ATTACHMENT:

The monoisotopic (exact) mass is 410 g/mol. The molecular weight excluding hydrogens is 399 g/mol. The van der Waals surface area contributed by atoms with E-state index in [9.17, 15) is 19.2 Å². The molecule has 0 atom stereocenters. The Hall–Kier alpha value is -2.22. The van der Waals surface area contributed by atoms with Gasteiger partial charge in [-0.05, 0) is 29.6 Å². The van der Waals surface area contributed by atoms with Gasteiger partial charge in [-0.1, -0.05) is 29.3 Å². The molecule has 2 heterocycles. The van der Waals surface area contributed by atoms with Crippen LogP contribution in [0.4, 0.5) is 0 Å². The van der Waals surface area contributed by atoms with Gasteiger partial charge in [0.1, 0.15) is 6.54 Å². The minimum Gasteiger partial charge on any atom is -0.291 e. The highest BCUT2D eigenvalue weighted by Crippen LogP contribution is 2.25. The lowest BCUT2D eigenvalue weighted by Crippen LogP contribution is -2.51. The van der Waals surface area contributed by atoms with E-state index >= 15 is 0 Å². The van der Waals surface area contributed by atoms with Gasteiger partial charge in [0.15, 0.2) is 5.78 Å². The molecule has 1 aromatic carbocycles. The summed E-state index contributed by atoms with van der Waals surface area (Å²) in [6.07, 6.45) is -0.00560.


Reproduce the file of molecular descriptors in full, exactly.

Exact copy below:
The monoisotopic (exact) mass is 410 g/mol. The molecular weight excluding hydrogens is 399 g/mol. The van der Waals surface area contributed by atoms with E-state index in [9.17, 15) is 19.2 Å². The molecule has 0 atom stereocenters. The Hall–Kier alpha value is -2.22. The van der Waals surface area contributed by atoms with Gasteiger partial charge in [-0.05, 0) is 29.6 Å². The van der Waals surface area contributed by atoms with Gasteiger partial charge in [-0.1, -0.05) is 29.3 Å². The molecule has 2 heterocycles. The van der Waals surface area contributed by atoms with Crippen LogP contribution in [0.4, 0.5) is 0 Å². The van der Waals surface area contributed by atoms with Gasteiger partial charge in [0.1, 0.15) is 6.54 Å². The minimum Gasteiger partial charge on any atom is -0.291 e. The highest BCUT2D eigenvalue weighted by Crippen LogP contribution is 2.25. The lowest BCUT2D eigenvalue weighted by Crippen LogP contribution is -2.51. The van der Waals surface area contributed by atoms with E-state index >= 15 is 0 Å². The van der Waals surface area contributed by atoms with Gasteiger partial charge in [0.15, 0.2) is 5.78 Å². The molecule has 1 aromatic carbocycles. The summed E-state index contributed by atoms with van der Waals surface area (Å²) in [6.07, 6.45) is -0.00560.